Morrisons is removing plastic bags from all of its bananas in efforts to reduce its plastic usage and go back to “traditional grocery packaging methods”.
The retailer is replacing the plastic bags currently used to package some banana bundles with new paper bands across all stores.
The move is expected to remove around 45 million single-use plastic bags a year (or 180 tonnes of plastic) from Morrisons stores, where bananas are the second most frequently bought product.
It comes after a 12-week trial scheme that resulted in over two million pre-packed plastic bags being avoided. The paper band rollout will take place over the next six months.
The new paper packaging, which is made from FSC-certified paper, will feature information such as country of origin, barcode and Rainforest Alliance, Fairtrade and Soil Association Certification.
“Bananas have their own packaging – their skins. They also grow in bunches, which generally means they don’t need bagging together,” said Morrisons banana buyer Elio Biondo.
“A simple sturdy paper band is the ideal alternative. In trials the quality of the bananas has remained the same, so this switch-out of plastic is a no-brainer.”
Morrisons recently announced plans to become the country’s first “zero waste” supermarket as it remains committed to halving its own-brand primary plastic packaging by 2025.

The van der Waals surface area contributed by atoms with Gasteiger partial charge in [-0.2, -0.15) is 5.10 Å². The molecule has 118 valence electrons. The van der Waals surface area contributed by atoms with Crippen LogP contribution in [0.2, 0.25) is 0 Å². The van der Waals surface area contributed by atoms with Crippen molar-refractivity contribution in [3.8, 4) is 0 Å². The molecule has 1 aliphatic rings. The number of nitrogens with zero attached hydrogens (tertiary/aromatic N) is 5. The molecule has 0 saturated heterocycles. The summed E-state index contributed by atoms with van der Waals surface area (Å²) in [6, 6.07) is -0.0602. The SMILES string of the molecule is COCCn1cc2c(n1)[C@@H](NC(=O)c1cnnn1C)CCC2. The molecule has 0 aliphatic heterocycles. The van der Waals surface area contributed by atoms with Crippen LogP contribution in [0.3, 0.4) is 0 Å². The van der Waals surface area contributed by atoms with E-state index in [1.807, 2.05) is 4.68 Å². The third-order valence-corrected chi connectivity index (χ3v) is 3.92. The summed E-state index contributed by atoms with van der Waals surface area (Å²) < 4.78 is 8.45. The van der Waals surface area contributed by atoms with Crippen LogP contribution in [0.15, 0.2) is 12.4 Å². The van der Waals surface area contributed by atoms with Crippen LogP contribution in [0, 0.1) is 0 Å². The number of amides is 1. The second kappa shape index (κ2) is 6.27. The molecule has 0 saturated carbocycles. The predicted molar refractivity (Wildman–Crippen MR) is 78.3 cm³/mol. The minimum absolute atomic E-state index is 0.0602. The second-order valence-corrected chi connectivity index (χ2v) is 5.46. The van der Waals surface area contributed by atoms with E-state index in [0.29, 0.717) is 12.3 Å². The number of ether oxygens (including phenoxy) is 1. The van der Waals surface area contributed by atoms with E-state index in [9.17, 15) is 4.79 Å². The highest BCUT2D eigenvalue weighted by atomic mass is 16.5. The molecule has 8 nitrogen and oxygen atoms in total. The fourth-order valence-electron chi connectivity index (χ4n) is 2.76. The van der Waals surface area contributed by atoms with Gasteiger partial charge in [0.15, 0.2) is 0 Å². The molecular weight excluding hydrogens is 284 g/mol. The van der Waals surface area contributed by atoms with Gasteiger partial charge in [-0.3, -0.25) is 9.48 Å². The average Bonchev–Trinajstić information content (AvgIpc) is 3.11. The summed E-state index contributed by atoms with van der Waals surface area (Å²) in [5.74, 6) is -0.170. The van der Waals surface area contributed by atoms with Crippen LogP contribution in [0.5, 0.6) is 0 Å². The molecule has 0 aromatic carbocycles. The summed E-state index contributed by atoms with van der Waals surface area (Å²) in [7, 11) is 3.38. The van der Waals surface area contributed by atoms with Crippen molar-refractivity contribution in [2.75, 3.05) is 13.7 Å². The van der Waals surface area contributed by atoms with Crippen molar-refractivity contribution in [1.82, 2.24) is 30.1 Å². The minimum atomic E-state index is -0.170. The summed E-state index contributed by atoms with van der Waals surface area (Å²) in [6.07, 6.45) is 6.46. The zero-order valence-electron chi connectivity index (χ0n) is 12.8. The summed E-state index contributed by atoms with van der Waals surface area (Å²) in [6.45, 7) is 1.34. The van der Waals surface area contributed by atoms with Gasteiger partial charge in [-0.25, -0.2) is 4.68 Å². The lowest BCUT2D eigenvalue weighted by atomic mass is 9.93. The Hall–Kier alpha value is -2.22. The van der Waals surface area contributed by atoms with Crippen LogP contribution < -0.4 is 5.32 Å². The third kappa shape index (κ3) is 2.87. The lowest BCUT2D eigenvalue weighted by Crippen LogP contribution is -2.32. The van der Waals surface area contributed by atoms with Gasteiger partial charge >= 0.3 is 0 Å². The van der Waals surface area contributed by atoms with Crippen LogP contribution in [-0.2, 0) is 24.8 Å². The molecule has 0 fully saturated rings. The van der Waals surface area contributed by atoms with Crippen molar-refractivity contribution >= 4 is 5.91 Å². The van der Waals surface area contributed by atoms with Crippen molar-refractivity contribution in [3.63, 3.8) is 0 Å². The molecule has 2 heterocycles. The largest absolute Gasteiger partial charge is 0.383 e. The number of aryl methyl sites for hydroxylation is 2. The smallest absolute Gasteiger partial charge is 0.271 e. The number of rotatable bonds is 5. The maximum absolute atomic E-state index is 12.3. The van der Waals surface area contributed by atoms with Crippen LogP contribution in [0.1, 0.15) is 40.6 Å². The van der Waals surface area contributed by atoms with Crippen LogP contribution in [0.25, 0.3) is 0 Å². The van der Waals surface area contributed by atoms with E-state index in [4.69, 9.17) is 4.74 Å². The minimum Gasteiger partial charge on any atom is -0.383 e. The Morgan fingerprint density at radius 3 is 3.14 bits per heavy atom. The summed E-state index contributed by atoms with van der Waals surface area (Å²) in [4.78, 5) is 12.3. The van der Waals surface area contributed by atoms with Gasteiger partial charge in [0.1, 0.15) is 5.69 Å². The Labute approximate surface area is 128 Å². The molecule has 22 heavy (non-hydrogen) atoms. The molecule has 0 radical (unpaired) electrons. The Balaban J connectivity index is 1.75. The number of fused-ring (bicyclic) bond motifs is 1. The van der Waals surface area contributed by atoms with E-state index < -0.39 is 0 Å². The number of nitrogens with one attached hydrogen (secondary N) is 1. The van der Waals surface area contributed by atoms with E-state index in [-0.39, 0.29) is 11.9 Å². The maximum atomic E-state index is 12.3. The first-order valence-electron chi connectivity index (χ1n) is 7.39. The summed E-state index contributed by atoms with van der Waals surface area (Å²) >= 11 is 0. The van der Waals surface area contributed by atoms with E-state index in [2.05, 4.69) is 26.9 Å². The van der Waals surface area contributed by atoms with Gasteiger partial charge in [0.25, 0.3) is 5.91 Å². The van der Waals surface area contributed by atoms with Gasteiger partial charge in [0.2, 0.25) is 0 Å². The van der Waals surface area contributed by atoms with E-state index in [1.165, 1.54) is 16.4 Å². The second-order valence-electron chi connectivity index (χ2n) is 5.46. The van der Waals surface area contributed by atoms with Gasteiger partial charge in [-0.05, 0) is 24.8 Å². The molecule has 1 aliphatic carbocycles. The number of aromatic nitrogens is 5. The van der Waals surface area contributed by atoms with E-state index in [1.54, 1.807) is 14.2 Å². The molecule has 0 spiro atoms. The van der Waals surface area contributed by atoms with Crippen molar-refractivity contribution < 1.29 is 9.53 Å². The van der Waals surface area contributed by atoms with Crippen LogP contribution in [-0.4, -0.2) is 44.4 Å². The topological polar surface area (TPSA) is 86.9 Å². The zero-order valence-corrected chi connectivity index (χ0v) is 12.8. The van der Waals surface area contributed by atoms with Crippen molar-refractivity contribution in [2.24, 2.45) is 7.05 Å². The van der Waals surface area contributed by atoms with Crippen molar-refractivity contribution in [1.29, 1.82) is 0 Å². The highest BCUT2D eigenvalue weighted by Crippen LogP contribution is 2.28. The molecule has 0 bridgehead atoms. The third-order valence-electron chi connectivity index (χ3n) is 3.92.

It kicked off a trial in partnership with Nestlé across six stores in Edinburgh which will see all packaging waste recycled in the UK.
The grocer also introduced collection points for shoppers to recycle products that are not usually recycled by their local authorities, such as crisp bags and face masks.
If successful, the zero-waste format will roll out to all 498 Morrisons stores over the next year.
Morrisons has also implemented other initiatives such as reintroducing paper and string bags for fruit and vegetables and allowing customers to refill their containers at its Market Street counters.
It also recently launched a glass milk bottle trial, in which dairy farms deliver bottles of milk directly to their local Morrisons – which can then be returned by customers in order to be sanitised and reused.
Morrisons said it has reduced own-label plastic packaging by 8,000 tonnes since 2017.